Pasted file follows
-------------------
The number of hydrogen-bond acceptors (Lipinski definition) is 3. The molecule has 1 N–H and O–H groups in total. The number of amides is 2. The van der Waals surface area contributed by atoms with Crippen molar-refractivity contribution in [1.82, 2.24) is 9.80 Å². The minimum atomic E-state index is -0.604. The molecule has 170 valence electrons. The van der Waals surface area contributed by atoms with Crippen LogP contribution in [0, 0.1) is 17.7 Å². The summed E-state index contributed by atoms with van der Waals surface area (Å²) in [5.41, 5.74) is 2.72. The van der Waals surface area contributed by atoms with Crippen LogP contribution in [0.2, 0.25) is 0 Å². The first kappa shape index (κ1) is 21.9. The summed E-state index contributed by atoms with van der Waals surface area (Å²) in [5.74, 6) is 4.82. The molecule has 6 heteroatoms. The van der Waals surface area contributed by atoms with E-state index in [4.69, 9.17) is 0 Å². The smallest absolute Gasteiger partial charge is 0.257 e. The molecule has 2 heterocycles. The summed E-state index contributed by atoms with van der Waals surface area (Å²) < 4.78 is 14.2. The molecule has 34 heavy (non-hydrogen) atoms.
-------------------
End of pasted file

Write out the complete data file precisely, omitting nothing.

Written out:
The number of hydrogen-bond acceptors (Lipinski definition) is 3. The molecule has 1 N–H and O–H groups in total. The number of amides is 2. The van der Waals surface area contributed by atoms with Crippen molar-refractivity contribution in [1.82, 2.24) is 9.80 Å². The minimum atomic E-state index is -0.604. The molecule has 170 valence electrons. The van der Waals surface area contributed by atoms with Crippen LogP contribution in [0, 0.1) is 17.7 Å². The summed E-state index contributed by atoms with van der Waals surface area (Å²) in [5.41, 5.74) is 2.72. The van der Waals surface area contributed by atoms with Crippen LogP contribution in [0.2, 0.25) is 0 Å². The first kappa shape index (κ1) is 21.9. The summed E-state index contributed by atoms with van der Waals surface area (Å²) in [5.74, 6) is 4.82. The molecule has 6 heteroatoms. The van der Waals surface area contributed by atoms with E-state index in [4.69, 9.17) is 0 Å². The smallest absolute Gasteiger partial charge is 0.257 e. The molecule has 2 heterocycles. The summed E-state index contributed by atoms with van der Waals surface area (Å²) < 4.78 is 14.2. The molecule has 34 heavy (non-hydrogen) atoms.